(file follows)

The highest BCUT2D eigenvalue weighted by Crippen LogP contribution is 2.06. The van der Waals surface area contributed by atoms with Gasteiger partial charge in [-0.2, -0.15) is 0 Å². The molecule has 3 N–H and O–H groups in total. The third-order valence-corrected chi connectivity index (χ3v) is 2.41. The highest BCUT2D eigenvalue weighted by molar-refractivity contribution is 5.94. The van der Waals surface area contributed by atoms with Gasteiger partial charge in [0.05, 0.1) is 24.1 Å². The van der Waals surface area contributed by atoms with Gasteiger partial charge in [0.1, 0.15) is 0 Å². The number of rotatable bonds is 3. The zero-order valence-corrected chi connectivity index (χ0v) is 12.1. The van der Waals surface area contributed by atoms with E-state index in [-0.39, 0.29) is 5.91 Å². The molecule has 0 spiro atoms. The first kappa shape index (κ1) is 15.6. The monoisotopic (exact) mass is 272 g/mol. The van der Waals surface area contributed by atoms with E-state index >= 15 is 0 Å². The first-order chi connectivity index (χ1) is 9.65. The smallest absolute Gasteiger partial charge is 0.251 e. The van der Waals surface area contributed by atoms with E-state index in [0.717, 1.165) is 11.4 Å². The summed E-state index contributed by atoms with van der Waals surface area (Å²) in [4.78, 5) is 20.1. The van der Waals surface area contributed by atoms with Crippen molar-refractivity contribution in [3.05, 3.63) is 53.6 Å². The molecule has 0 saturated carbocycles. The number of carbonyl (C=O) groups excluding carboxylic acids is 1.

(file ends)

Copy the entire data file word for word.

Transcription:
The highest BCUT2D eigenvalue weighted by Crippen LogP contribution is 2.06. The van der Waals surface area contributed by atoms with Gasteiger partial charge in [-0.2, -0.15) is 0 Å². The molecule has 3 N–H and O–H groups in total. The third-order valence-corrected chi connectivity index (χ3v) is 2.41. The highest BCUT2D eigenvalue weighted by molar-refractivity contribution is 5.94. The van der Waals surface area contributed by atoms with Gasteiger partial charge in [0.05, 0.1) is 24.1 Å². The van der Waals surface area contributed by atoms with Gasteiger partial charge in [0.1, 0.15) is 0 Å². The number of rotatable bonds is 3. The zero-order valence-corrected chi connectivity index (χ0v) is 12.1. The van der Waals surface area contributed by atoms with E-state index in [-0.39, 0.29) is 5.91 Å². The molecule has 0 spiro atoms. The first kappa shape index (κ1) is 15.6. The monoisotopic (exact) mass is 272 g/mol. The van der Waals surface area contributed by atoms with E-state index >= 15 is 0 Å². The first-order chi connectivity index (χ1) is 9.65. The smallest absolute Gasteiger partial charge is 0.251 e. The van der Waals surface area contributed by atoms with E-state index in [0.717, 1.165) is 11.4 Å². The summed E-state index contributed by atoms with van der Waals surface area (Å²) in [4.78, 5) is 20.1. The van der Waals surface area contributed by atoms with Crippen molar-refractivity contribution in [3.05, 3.63) is 53.6 Å². The molecule has 0 saturated carbocycles. The number of carbonyl (C=O) groups excluding carboxylic acids is 1.